“In the context of what has been rapidly rising costs for financial advisers and their licensees over recent years, we are motivated to ensure that the cost impact of this reform is not excessive. It is important to note that licensees will need to carefully review each potential breach and for licensees that lack in-house lawyers or compliance resources, they will need to seek external guidance before deciding to report a breach. It is this cost, along with the extra management time and oversight that will be necessary, that will have a very material impact on the cost of financial advice. Ultimately clients will end out paying for this.” 




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And therein lies the rise and rise of the new growth industry........COMPLIANCE. Let's now watch capable, quality adviser's leave the advice industry to ASIC Compliance Audit Staff or Privatised Compliance Auditors.

...... and many (currently) qualified move from being advisers to financial 'counsellors' ......

better hurry.. With a large exit of adviser, moreover small margins for Life co and super funds...there will be no jobs for anyone.

so much for the ol simplification tag line...that didn't take long to evaporate. Compliance CANNOT be crafted in a vacuum - risk frameworks must have as their core tenet that they do not materially impact the consumer or the provider, otherwise the costs rise and in many cases instances on non-compliance actually rise because it all becomes too complex to manage. Seriously lawyers and politicians know how to fu*k sh*t up don't they??!

The great "adviser drop off " has not even begun. This just adds fuel. Ticking down to 1/1/2026.

actually first big drop off will be first quarter of 2022. just watch kaboom.

Yes, compliance has become the tail wagging the advice dog (literally and figuratively). No one objects to sensible compliance that ensures quality advice but it has simply gone way, way too far.

Does it ever end ? Never have I seen a bugger mess then maybe the Vietnam war
How many ways can ASIC FAESA and this Government I helped vote in stuff this wonderful and badly required industry
Does anyone look at these comments ? Does anyone in control care ? Week after week we don’t just complain we give solid reasons and no one listens ! Does anyone feel as hopeless and angry as me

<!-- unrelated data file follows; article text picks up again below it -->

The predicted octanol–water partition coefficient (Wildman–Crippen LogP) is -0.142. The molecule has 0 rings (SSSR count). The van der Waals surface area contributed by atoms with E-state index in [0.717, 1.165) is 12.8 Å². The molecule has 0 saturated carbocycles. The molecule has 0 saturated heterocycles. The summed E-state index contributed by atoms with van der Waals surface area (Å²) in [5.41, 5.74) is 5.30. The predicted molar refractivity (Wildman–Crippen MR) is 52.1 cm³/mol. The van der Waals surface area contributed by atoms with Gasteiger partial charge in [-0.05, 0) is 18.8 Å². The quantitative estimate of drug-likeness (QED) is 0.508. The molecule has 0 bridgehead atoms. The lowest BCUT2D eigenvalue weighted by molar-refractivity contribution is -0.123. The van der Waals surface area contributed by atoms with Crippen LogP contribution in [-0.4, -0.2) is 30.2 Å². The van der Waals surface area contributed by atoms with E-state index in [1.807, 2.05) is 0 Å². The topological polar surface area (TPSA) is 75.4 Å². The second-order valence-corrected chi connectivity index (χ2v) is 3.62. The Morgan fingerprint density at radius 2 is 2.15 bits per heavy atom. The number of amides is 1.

A complete and utter joke this has been since the beginning and just getting worse
If this was going on in the building industry there would be demonstrations led by the unions in George st
Is it that time for us ? What else are we to do the AFA and FPA are useless gutless and might as well disband
This just pushes more quality advisers out the door and increases the burden on the health system to breaking point

Regulation strangulation at its finest. Give yourselves a pat on the back ASIC, Hayne and Hume.

I love how they beat us over the head with these compliance bricks and now they're talking about all of the issues and "maybe some relief for limited advice ROA's" or "reconsidering the breach reporting regime". They were warned loudly and clearly by the industry for years that this was what the result would be, it's like they're just going through the motions and not actually listening. Or at best "yeah yeah we know but this is the way it has to happen, first we have to hurt you all and then we can talk about relief and you'll be grateful". It really is past the point of needing a serious protest, something I thought our industry bodies who represent us would've organized a long time ago, but maybe their cushy Sydney offices are just too comfortable?

I've already left the industry. This is just another reason why my decision was correct.